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James Hilton

Lost Horizon

Shangri-La is a fictional place described in the 1933 novel Lost Horizon by British author James Hilton. Hilton describes Shangri-La as a mystical, harmonious valley, gently guided from a lamasery, enclosed in the western end of the Kunlun Mountains. Shangri-La has become synonymous with any earthly paradise, and particularly a mythical Himalayan utopia — a permanently happy land, isolated from the outside world. In the novel, Hugh Conway, a veteran member of the British diplomatic service, finds inner peace, love, and a sense of purpose in Shangri-La, whose inhabitants enjoy unheard-of longevity. Among the book's themes is an allusion to the possibility of another cataclysmic world war brewing. It is said to have been inspired at least in part by accounts of travels in Tibetan borderlands, published in National Geographic by the explorer and botanist Joseph Rock. The remote communities he visited, such as Muli, show many similarities to the fictional Shangri-La. James Hilton (1900–1954) was an English novelist and Hollywood screenplayer best remembered for his best-sellers Lost Horizon and Goodbye, Mr. Chips.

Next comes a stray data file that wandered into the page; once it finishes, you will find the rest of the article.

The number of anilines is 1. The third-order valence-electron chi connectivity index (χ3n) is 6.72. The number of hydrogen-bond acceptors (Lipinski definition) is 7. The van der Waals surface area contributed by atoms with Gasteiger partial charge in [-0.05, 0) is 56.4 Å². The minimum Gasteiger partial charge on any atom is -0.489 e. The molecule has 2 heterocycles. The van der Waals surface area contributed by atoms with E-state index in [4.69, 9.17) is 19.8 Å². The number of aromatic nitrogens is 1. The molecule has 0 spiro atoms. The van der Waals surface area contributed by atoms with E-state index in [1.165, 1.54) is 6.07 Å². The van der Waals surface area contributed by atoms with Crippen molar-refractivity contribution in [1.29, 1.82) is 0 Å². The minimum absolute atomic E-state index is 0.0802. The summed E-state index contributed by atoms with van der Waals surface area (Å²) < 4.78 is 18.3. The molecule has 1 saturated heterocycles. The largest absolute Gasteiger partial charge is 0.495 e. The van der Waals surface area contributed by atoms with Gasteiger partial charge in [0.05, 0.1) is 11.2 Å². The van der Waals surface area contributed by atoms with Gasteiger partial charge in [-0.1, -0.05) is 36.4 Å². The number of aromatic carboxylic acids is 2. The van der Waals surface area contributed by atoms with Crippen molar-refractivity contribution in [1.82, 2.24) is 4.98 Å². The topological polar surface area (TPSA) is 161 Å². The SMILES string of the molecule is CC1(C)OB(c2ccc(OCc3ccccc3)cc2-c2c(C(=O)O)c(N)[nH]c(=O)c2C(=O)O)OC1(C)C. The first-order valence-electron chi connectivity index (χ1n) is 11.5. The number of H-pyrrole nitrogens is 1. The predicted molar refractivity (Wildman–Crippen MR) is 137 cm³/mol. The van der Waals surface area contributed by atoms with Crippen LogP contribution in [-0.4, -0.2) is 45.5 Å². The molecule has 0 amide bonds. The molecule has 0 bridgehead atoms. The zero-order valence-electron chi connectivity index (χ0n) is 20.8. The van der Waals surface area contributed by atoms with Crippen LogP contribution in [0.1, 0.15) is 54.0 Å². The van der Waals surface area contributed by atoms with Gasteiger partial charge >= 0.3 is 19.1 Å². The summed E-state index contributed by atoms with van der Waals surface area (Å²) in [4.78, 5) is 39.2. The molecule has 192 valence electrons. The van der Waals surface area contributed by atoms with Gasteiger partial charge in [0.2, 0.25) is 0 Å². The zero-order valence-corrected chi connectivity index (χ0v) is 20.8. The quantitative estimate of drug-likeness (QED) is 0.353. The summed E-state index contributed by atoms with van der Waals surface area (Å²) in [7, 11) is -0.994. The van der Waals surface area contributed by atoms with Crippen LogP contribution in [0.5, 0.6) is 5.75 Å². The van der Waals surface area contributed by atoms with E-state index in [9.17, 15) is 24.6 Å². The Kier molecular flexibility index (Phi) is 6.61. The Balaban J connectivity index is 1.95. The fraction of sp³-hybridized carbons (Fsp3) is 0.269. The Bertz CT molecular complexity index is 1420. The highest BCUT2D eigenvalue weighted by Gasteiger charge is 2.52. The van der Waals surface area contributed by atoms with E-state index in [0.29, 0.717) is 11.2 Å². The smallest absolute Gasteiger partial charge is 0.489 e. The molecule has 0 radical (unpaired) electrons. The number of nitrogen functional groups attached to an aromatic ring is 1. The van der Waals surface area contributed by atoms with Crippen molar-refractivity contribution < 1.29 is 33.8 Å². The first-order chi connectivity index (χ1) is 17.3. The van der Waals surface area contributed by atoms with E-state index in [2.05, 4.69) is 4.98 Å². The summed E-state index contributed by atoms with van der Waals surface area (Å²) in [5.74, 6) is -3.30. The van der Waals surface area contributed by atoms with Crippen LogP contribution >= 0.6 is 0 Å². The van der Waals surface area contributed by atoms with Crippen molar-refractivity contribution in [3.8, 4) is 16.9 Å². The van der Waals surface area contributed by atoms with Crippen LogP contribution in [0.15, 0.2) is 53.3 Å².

222 printed pages
Copyright owner
Bookwire
Original publication
2017
Publication year
2017
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Quotes

    b8539354939has quoted8 months ago
    Our civilization doesn't often breed people like that nowadays.
    b8539354939has quoted8 months ago
    hero-worshipping age
    b8539354939has quoted8 months ago
    had scarcely known him.

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